The City of Duncan’s draft plans for the revitalization of Whistler Street were presented to council last month. (Submitted graphic)

Fence to be placed on Whistler Street in Duncan to deter transients

Six-foot fence meant to deter unwanted behaviour

A fence will be placed at the end of Whistler Street as part of efforts to deter the movement of transients, who sometimes engage in unwanted behaviour, through the troubled area.

Duncan city council voted unanimously at its meeting on Oct. 5 to contribute at least $5,000 for the approximately $10,000 fence.

Peter de Verteuil, Duncan’s CAO, said in a report that, after consulting the community, most of the concepts developed for the Placemaking design for Whistler Street that was presented to council last month had some form of fencing at the end of the block to deter transient movement through the area, at least until the street becomes the attractive destination for the community uses that are envisioned in the new draft plans.


He said the idea of placing a fence there is not new, and had been discussed with local businesses and the community before, so staff viewed it as an opportunity to discuss the fence again.

“Staff reached out in September and were surprised to learn that several individuals had already gotten together to raise funds for a fence at the end of Whistler Street,” de Verteuil said.

“The plan was ad hoc, grassroots, and very inspiring. Approximately $11,000 had been raised to date, as well as a lot of donated labour and some materials at cost. The design used rebar, and was planned to be installed on approximately Oct. 9.”

De Verteuil said the city decided to contribute financially to a fence and staff looked into its costs, placement and design.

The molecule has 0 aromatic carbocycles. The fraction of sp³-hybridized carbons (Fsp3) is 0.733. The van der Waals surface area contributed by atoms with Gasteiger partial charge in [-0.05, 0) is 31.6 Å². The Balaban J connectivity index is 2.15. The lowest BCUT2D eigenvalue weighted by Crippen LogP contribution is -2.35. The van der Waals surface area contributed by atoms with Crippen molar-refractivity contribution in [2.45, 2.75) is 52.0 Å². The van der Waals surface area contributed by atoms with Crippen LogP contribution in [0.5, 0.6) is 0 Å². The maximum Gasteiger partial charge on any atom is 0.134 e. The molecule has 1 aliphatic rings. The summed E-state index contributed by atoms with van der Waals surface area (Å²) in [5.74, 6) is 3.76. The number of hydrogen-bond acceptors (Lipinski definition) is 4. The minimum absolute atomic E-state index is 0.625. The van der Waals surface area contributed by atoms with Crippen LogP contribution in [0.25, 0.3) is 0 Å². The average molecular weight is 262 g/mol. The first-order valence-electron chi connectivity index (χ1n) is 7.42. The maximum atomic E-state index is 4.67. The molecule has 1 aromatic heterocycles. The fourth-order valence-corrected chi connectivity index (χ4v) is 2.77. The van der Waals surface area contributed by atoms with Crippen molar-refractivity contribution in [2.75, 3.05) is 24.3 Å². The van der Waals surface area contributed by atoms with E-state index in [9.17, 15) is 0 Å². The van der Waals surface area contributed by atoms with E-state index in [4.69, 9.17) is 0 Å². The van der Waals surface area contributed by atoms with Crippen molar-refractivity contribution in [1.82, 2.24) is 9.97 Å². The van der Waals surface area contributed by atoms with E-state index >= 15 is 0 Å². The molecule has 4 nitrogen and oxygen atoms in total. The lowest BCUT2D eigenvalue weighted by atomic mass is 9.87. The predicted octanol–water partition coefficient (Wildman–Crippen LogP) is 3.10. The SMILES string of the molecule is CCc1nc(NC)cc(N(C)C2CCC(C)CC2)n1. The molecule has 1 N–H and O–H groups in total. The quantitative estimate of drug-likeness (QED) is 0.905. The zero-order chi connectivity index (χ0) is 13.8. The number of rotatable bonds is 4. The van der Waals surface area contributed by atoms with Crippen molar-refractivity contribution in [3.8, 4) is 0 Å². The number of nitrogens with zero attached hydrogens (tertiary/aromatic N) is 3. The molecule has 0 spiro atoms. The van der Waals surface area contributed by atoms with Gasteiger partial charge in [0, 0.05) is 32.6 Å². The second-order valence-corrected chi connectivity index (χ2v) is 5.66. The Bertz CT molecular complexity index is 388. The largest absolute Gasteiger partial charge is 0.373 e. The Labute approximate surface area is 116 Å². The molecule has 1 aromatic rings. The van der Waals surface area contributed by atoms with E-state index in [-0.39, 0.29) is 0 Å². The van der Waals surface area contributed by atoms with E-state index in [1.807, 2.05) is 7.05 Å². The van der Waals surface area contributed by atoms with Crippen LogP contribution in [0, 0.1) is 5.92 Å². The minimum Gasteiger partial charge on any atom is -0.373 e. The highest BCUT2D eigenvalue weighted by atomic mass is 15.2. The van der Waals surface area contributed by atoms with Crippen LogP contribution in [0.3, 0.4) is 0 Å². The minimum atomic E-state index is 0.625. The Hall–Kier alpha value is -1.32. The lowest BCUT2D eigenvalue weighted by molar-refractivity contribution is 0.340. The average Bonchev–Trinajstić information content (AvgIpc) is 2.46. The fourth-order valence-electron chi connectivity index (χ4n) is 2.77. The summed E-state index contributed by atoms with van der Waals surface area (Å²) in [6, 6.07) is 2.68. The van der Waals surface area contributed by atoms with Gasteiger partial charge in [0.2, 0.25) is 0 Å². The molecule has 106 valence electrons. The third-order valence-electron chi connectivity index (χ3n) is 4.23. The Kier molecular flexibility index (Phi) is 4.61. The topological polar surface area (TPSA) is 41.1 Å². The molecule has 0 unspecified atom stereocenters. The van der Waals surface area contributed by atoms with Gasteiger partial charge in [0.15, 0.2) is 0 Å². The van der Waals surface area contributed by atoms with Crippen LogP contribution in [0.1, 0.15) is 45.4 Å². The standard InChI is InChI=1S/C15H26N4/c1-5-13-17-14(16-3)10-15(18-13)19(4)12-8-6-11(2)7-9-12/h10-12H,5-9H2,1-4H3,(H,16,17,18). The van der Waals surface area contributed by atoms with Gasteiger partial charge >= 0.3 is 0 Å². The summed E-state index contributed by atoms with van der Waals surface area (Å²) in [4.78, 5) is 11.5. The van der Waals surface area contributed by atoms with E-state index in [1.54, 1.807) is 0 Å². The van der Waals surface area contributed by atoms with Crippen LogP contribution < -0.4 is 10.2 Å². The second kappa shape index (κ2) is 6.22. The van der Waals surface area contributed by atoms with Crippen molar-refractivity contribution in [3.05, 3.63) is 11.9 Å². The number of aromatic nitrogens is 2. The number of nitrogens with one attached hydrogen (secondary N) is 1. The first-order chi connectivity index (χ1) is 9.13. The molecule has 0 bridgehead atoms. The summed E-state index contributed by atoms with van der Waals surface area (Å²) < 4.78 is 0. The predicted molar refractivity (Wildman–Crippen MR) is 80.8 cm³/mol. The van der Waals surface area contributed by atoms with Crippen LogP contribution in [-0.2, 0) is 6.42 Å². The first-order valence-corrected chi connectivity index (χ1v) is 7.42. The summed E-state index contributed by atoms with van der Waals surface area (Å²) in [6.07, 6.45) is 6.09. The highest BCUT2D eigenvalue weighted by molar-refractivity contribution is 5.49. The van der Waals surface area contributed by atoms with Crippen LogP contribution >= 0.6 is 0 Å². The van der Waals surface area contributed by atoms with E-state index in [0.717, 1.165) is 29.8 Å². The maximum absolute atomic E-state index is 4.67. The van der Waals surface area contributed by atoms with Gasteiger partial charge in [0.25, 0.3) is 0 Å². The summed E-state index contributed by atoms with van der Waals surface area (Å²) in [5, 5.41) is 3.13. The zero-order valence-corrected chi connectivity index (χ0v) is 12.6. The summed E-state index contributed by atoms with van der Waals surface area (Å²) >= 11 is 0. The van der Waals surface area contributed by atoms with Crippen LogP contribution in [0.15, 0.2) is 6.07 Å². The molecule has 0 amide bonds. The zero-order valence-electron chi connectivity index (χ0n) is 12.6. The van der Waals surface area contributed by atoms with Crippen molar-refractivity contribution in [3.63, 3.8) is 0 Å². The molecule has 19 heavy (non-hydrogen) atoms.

He said the city received a quote of approximately $10,000 for Montage Plus Spear top fencing, that will see a wrought-iron look ornamental fence placed at the site.

It will be six feet high and cover approximately 86 feet near the boundary that separates the city from the Municipality of North Cowichan at the north end of Whistler Street.

De Verteuil said the city will contribute $5,000, which will cover half the cost of the fence, with the money coming from its COVID-19 grant program, that still has $70,000 from the original $100,000 that was allocated for the program.

He said the rest of the money that the local residents raised for the rebar fence that was originally planned will be left with the fundraisers to allow for any repairs in the early days of the new fence, as well as for other improvements the group has been organizing for Whistler Street.

“We found a way to work together with property owners and marry their concepts for the fence with the Placemaking concepts for the area,” de Verteuil said.

“This a good first step [in the plans for Whistler Street].”

Mayor Michelle Staples thanked staff for reaching out to the neighbours on the issue, and council for trying to find ways to come up with solutions for the neighbourhood.

“I also want to thank the business community for the grass-roots work that was done,” she said.

Like us on Facebook and follow us on Twitter

municipal politics

Get local stories you won't find anywhere else right to your inbox.
Sign up here

Just Posted

Ben Williams, second from left, receives the Rotary Club of Duncan Student of the Month Award for September from club president Gregg Perry and Student of the Month program coordinator Kim Barnard. To the left is teacher sponsor Tom Veenstra. (Kevin Rothbauer/Citizen)
Duncan Christian standout is Rotary Student of the Month for September